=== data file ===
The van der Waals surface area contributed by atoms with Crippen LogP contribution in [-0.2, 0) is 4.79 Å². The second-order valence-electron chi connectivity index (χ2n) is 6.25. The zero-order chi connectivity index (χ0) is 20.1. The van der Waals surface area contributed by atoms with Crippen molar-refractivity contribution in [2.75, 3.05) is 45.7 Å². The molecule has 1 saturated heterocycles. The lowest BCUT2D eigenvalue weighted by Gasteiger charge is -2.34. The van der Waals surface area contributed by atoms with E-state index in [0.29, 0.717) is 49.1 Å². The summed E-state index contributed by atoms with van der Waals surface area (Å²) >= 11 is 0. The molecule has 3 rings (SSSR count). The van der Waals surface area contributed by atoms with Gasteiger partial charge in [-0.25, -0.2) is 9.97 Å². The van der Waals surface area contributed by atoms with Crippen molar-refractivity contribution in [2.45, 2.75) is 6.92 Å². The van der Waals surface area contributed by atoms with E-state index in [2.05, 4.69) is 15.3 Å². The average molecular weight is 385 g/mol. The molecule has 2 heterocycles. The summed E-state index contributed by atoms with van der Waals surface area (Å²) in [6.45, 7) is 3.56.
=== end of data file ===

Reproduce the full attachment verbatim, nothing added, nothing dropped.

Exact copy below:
The van der Waals surface area contributed by atoms with Crippen LogP contribution in [-0.2, 0) is 4.79 Å². The second-order valence-electron chi connectivity index (χ2n) is 6.25. The zero-order chi connectivity index (χ0) is 20.1. The van der Waals surface area contributed by atoms with Crippen molar-refractivity contribution in [2.75, 3.05) is 45.7 Å². The molecule has 1 saturated heterocycles. The lowest BCUT2D eigenvalue weighted by Gasteiger charge is -2.34. The van der Waals surface area contributed by atoms with E-state index in [0.29, 0.717) is 49.1 Å². The summed E-state index contributed by atoms with van der Waals surface area (Å²) >= 11 is 0. The molecule has 3 rings (SSSR count). The van der Waals surface area contributed by atoms with Gasteiger partial charge in [-0.25, -0.2) is 9.97 Å². The van der Waals surface area contributed by atoms with Crippen molar-refractivity contribution in [2.45, 2.75) is 6.92 Å². The van der Waals surface area contributed by atoms with E-state index in [2.05, 4.69) is 15.3 Å². The average molecular weight is 385 g/mol. The molecule has 2 heterocycles. The summed E-state index contributed by atoms with van der Waals surface area (Å²) in [6.45, 7) is 3.56.